Administrators continued to push arts and humanities faculty onto the STEM extramural funding model, though arts and humanities together receive less that one percent of federal grant funding. This push will insure that much of that research never happens.  When funding was okay, public universities could use institutional funds to support socially and intellectual valuable research that lacked external markets and sponsors.   The failure of external sponsors to cover full costs now forces universities to spend an increasing share of these in subsidizing those sponsors, and 2016 brought no apparent relief. Calculations I did for The Great Mistake suggest that the share of institutional funds going to non-sponsored faculty research is heading toward zero at public universities  (Stage 2).

One of the biggest public science stories in 2016 was the verification of the toxicity of the Flint, Michigan water supply by an academic researcher from Virginia--Marc Edwards, a civil-engineering professor at Virginia Tech.  He observed, "Normal people really appreciate good science done in their interest." He continued,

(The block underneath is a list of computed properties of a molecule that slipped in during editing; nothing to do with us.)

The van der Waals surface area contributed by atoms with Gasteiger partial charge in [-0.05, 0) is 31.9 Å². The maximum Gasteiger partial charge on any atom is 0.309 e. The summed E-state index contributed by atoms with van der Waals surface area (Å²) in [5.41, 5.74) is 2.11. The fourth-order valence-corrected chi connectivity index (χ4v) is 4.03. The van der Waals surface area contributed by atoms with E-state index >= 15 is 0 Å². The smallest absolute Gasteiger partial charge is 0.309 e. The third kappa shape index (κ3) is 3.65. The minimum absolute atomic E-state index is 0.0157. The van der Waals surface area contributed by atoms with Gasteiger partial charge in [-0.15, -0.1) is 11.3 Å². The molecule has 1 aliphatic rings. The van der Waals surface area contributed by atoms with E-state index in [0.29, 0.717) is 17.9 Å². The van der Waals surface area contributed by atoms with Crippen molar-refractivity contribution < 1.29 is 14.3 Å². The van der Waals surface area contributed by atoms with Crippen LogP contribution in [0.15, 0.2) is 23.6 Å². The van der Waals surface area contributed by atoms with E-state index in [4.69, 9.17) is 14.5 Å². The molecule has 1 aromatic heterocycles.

I am very concerned about the culture of academia in this country and the perverse incentives that are given to young faculty. The pressures to get funding are just extraordinary. We’re all on this hedonistic treadmill — pursuing funding, pursuing fame, pursuing h-index — and the idea of science as a public good is being lost. 
This is something that I’m upset about deeply. I’ve kind of dedicated my career to try to raise awareness about this. I’m losing a lot of friends. People don’t want to hear this. But we have to get this fixed, and fixed fast, or else we are going to lose this symbiotic relationship with the public. They will stop supporting us.
Universities might learn that they could increase funding for science by going straight to the public with explicit public-interest science.  Maybe next year.